TORONTO (Reuters) - The Canadian dollar was little changed against the U.S. dollar on Tuesday, despite an upbeat report showing a flurry of Canadian home building in March.
Domestic bond prices rose in tandem with the larger U.S. market as investors adjusted their positions.
At 9:32 a.m., the Canadian dollar was at C$1.0130 to the U.S. dollar, or 98.72 U.S. cents, up a tad from C$1.0133 to the U.S. dollar, or 98.69 U.S. cents, at Monday’s close.
Canadian housing starts dipped in March, to a seasonally adjusted annualized 254,700 units from 255,600 units in February, according to the Canada Mortgage and Housing Corporation.
While the number far surpassed market expectations for 220,000 starts, it barely budged the Canadian dollar, which may signal a negative trend for the currency in the weeks and months ahead, said David Watt, senior currency strategist at RBC Capital Markets.
“If you don’t react bullishly to bullish news, it tells you something about the direction of an asset price,” he said.
Concerns about how strongly the U.S. economic downturn will spill over into Canada have kept the Canadian dollar struggling for direction, despite robust prices for the energy and non-energy commodities that Canada produces.
On the data side, the domestic reports have shown consistent resilience, but anything sensitive to the U.S. economy or trade has been getting clobbered.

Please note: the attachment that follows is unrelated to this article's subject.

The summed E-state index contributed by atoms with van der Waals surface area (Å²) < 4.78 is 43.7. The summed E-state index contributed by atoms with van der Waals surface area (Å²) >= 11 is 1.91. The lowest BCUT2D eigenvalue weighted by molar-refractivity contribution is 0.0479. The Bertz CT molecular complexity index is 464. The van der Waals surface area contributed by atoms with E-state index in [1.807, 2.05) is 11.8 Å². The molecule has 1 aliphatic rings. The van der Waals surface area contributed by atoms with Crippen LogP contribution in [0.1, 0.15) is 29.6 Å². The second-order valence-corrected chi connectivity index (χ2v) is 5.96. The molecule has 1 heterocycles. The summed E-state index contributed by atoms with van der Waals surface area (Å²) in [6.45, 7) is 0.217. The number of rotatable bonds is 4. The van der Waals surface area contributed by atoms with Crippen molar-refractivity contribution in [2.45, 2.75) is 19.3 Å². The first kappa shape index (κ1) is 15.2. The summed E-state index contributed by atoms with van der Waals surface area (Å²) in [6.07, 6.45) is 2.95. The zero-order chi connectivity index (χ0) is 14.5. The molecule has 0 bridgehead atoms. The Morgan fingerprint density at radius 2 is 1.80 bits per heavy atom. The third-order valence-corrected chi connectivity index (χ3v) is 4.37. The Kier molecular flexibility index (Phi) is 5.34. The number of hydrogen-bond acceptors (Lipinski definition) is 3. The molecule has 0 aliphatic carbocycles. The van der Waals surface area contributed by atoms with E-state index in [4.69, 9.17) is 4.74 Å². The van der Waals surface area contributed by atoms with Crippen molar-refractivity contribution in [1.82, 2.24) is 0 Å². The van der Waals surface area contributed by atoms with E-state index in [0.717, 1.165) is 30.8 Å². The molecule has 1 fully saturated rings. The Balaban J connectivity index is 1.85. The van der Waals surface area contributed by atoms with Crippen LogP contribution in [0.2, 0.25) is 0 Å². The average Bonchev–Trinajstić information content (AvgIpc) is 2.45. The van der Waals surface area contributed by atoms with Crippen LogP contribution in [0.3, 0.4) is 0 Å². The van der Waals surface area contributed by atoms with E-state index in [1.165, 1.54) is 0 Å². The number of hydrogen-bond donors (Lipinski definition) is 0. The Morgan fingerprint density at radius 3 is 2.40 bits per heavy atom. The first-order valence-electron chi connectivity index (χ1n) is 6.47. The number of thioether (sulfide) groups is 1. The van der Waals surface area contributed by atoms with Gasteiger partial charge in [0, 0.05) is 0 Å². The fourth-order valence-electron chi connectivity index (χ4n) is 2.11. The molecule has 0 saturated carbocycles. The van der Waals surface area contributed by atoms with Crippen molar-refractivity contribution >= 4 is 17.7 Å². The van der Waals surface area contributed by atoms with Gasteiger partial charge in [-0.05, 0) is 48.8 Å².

Exports make up around 40 percent of the Canadian economy and data from Statistics Canada on Monday showed the United States absorbed 79 percent of Canadian exports in 2007.
As the U.S. economic outlook weakens, so does the outlook for the Canadian dollar, said Watt.
“It does look like one of those situations where the Canadian dollar is losing some of its appeal around the world.”
Bond prices rose along with the larger U.S. market, which has been adjusting since an oversized rally on Friday following a weak U.S. employment report.
“I think the reason we’re seeing a rally is really just sober second thought and it’s almost as if you have this rebound function where any time you have a big move, people say, hmm... that was a big move, and they reverse it,” said Eric Lascelles, chief economics and rates strategist at TS Securities.
The overnight Canadian Libor rate LIBOR01 was 3.4250 percent, down from 3.5550 on Monday.
Monday’s CORRA rate was 3.4992 percent, down from 3.4995 percent on Friday. The Bank of Canada publishes the previous day’s rate around 9 a.m. daily.
The two-year bond rose 3 Canadian cents to C$101.99 to yield 2.786 percent. The 10-year bond climbed 14 Canadian cents to C$103.26 to yield 3.578 percent.
The yield spread between the two- and 10-year bonds was 79.2 basis points, down from 80.6 at the previous close.
The 30-year bond added 10 Canadian cents to C$116.20 to yield 4.048 percent. In the United States, the 30-year treasury yielded 4.321 percent.
The three-month when-issued T-bill yielded 2.18 percent, up from 2.16 percent at the previous close.
Editing by Bernadette Baum